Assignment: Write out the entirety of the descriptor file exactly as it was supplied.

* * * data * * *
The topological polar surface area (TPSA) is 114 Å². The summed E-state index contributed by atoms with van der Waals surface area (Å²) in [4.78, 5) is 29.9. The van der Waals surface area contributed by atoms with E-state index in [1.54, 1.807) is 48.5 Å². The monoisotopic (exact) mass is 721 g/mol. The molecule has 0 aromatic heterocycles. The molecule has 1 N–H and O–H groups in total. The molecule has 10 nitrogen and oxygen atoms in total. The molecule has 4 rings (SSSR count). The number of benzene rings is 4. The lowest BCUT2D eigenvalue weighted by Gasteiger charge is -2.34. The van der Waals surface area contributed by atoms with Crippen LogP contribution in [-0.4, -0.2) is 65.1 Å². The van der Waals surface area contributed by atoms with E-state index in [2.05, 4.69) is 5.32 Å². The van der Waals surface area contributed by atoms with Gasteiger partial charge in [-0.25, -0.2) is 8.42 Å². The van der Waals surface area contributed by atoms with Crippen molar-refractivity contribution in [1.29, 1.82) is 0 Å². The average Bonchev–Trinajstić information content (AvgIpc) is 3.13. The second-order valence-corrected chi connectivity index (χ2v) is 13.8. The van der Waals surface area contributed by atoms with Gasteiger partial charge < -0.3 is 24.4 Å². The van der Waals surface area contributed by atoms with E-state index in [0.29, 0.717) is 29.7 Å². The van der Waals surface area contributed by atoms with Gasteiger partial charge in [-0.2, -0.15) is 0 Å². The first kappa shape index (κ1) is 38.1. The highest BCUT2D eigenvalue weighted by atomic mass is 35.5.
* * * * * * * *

The topological polar surface area (TPSA) is 114 Å². The summed E-state index contributed by atoms with van der Waals surface area (Å²) in [4.78, 5) is 29.9. The van der Waals surface area contributed by atoms with E-state index in [1.54, 1.807) is 48.5 Å². The monoisotopic (exact) mass is 721 g/mol. The molecule has 0 aromatic heterocycles. The molecule has 1 N–H and O–H groups in total. The molecule has 10 nitrogen and oxygen atoms in total. The molecule has 4 rings (SSSR count). The number of benzene rings is 4. The lowest BCUT2D eigenvalue weighted by Gasteiger charge is -2.34. The van der Waals surface area contributed by atoms with Crippen LogP contribution in [-0.4, -0.2) is 65.1 Å². The van der Waals surface area contributed by atoms with E-state index in [2.05, 4.69) is 5.32 Å². The van der Waals surface area contributed by atoms with Gasteiger partial charge in [-0.25, -0.2) is 8.42 Å². The van der Waals surface area contributed by atoms with Crippen molar-refractivity contribution in [1.29, 1.82) is 0 Å². The average Bonchev–Trinajstić information content (AvgIpc) is 3.13. The second-order valence-corrected chi connectivity index (χ2v) is 13.8. The van der Waals surface area contributed by atoms with Gasteiger partial charge < -0.3 is 24.4 Å². The van der Waals surface area contributed by atoms with E-state index in [0.29, 0.717) is 29.7 Å². The van der Waals surface area contributed by atoms with Gasteiger partial charge in [-0.2, -0.15) is 0 Å². The first kappa shape index (κ1) is 38.1. The highest BCUT2D eigenvalue weighted by atomic mass is 35.5.